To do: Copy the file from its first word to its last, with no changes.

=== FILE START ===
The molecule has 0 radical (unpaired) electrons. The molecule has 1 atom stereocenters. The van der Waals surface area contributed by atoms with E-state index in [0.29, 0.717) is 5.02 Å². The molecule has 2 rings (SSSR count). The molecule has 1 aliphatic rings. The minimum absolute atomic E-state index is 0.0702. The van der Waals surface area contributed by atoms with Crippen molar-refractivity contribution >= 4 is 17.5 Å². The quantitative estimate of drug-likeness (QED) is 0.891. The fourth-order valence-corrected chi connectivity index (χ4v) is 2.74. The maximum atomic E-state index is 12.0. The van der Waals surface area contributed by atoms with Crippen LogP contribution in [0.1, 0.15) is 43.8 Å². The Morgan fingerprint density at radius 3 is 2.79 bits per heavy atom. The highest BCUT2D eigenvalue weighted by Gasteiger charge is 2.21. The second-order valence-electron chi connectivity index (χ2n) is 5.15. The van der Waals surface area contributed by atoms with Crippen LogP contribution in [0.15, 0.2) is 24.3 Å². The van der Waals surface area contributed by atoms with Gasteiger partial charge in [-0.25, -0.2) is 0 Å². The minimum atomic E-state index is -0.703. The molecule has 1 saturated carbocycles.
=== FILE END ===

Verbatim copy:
The molecule has 0 radical (unpaired) electrons. The molecule has 1 atom stereocenters. The van der Waals surface area contributed by atoms with E-state index in [0.29, 0.717) is 5.02 Å². The molecule has 2 rings (SSSR count). The molecule has 1 aliphatic rings. The minimum absolute atomic E-state index is 0.0702. The van der Waals surface area contributed by atoms with Crippen molar-refractivity contribution >= 4 is 17.5 Å². The quantitative estimate of drug-likeness (QED) is 0.891. The fourth-order valence-corrected chi connectivity index (χ4v) is 2.74. The maximum atomic E-state index is 12.0. The van der Waals surface area contributed by atoms with Crippen LogP contribution in [0.1, 0.15) is 43.8 Å². The Morgan fingerprint density at radius 3 is 2.79 bits per heavy atom. The highest BCUT2D eigenvalue weighted by Gasteiger charge is 2.21. The second-order valence-electron chi connectivity index (χ2n) is 5.15. The van der Waals surface area contributed by atoms with Crippen LogP contribution in [0.15, 0.2) is 24.3 Å². The van der Waals surface area contributed by atoms with Gasteiger partial charge in [-0.25, -0.2) is 0 Å². The minimum atomic E-state index is -0.703. The molecule has 1 saturated carbocycles.